Music, drama, art and poetry will enliven the University of Georgia campus during the first UGA Arts Festival, a four-day celebration to be held Sept. 4-7 at the Performing and Visual Arts Complex to coincide with the dedication of the new Lamar Dodd School of Art building.
The festival will feature numerous performances and exhibitions, all open free to the public. Featured events include a performance of French playwright Yasmina Reza’s award-winning comedy Art and readings by internationally known poet and translator Coleman Barks. Also on hand will be the Amadeus Trio as part of the Franklin College Chamber Music Series.
“The arts are so important to all of us and especially at the University of Georgia,” said Garnett S. Stokes, dean of the Franklin College of Arts and Sciences, one of the sponsors of the event. “The UGA Arts Festival is an invitation to the Athens community that I believe will dramatically focus our attention on just how rich and varied arts are on campus.”
The festival kicks off on Thursday, Sept. 4, at 2 p.m. with the dedication of the new $40 million building for the Lamar Dodd School of Art on East Campus. The school, founded in 1937, is one of the largest university art programs in the nation. The more than 1,000 art majors study such areas as studio art, design, art education and art history.
“The Arts Festival will display both the outstanding facilities that have been developed for the visual and performing arts on East Campus and the achievements of the talented artists on our faculty,” said Betty Jean Craige, director of the Willson Center for Humanities and Arts, another sponsor of the Festival.“The festival will be a cornucopia of aesthetic treats—art exhibits and musical, theatrical and dance performances—that will show the community the pleasure and intellectual excitement that the University offers in the arts."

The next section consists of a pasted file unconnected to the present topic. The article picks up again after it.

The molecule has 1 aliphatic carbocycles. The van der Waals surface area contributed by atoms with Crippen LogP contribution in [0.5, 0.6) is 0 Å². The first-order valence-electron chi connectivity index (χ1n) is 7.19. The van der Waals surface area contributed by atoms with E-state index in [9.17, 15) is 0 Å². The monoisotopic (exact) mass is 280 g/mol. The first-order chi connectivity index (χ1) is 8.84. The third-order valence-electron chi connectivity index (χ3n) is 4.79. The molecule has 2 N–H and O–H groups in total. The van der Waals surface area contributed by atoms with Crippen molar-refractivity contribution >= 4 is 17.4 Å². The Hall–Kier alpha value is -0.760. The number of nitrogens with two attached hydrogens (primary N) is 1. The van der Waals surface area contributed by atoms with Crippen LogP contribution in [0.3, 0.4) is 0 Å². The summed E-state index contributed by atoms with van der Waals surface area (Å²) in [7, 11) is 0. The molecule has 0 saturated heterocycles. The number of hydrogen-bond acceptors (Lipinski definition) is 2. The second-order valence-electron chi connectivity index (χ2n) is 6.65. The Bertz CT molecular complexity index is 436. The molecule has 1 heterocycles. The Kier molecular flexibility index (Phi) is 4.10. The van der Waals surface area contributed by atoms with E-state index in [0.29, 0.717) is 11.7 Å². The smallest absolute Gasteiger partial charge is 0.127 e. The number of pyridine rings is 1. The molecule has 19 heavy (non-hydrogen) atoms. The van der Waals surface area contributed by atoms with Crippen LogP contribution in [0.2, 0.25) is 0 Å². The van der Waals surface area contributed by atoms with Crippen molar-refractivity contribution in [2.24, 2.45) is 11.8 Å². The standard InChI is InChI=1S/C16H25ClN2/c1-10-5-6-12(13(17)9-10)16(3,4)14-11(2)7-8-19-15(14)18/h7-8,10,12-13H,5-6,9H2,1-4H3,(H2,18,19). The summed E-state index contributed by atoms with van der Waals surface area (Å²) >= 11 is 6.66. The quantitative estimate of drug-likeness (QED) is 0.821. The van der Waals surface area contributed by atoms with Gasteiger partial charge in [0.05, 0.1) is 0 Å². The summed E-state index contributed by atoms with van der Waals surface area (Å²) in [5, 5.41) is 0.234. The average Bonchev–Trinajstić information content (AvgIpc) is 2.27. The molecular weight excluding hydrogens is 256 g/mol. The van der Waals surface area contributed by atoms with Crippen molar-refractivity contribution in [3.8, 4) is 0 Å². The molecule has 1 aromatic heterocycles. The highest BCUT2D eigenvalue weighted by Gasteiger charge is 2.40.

Also on Thursday, the Reza play will be performed by faculty from the department of theatre and film studies.
“UGA has tremendously rigorous and dynamic programs in all of the arts,” said David Saltz, head of the department of theatre and film studies. “It’s very rare that people—even faculty and students within the various art disciplines themselves—have a chance to see the scope of what’s happening here on campus.
“The opening of the new art building on East Campus is a perfect symbol of UGA’s commitment to education and research in all the arts.”
On Friday, Sept. 5, events will include an outdoor stage sponsored by UGA’s Music Business Program; performances by the CORE Concert Dance Company and the Amadeus Trio; and a reading, “Lion of the Heart,” performed by Coleman Barks, who will be accompanied by Art Rosenbaum, who is equally well known for his work as an artist and as a music folklorist. Barks is known worldwide as a poet and translator of the 13th-century Persian poet Rumi. Rosenbaum is a painter, muralist and illustrator, as well as a collector and performer of traditional American folk music. Both Barks and Rosenbaum are retired UGA faculty members.
The Willson Center will in addition present “Music for a Summer Afternoon,” featuring faculty members from the Hugh Hodgson School of Music, and there will be an opening receptions for exhibitions in the galleries of the Lamar Dodd School of Art as well an opening reception at the Georgia Museum of Art.
Georgia football will take center stage on Saturday, Sept. 6, when the UGA Bulldogs play Central Michigan in Sanford Stadium, and there will also be an open practice of the Redcoat Marching Band at 9 a.m. on Woodruff Field.
Sunday, Sept. 7, will be family arts day, featuring acting, art, dancing and music. The hands-on events this day include a “Beaux Arts Ball” community waltz class and an improv performance and workshop of Alex and the Backpack, one of several theatre, art, dance and music programs for children.
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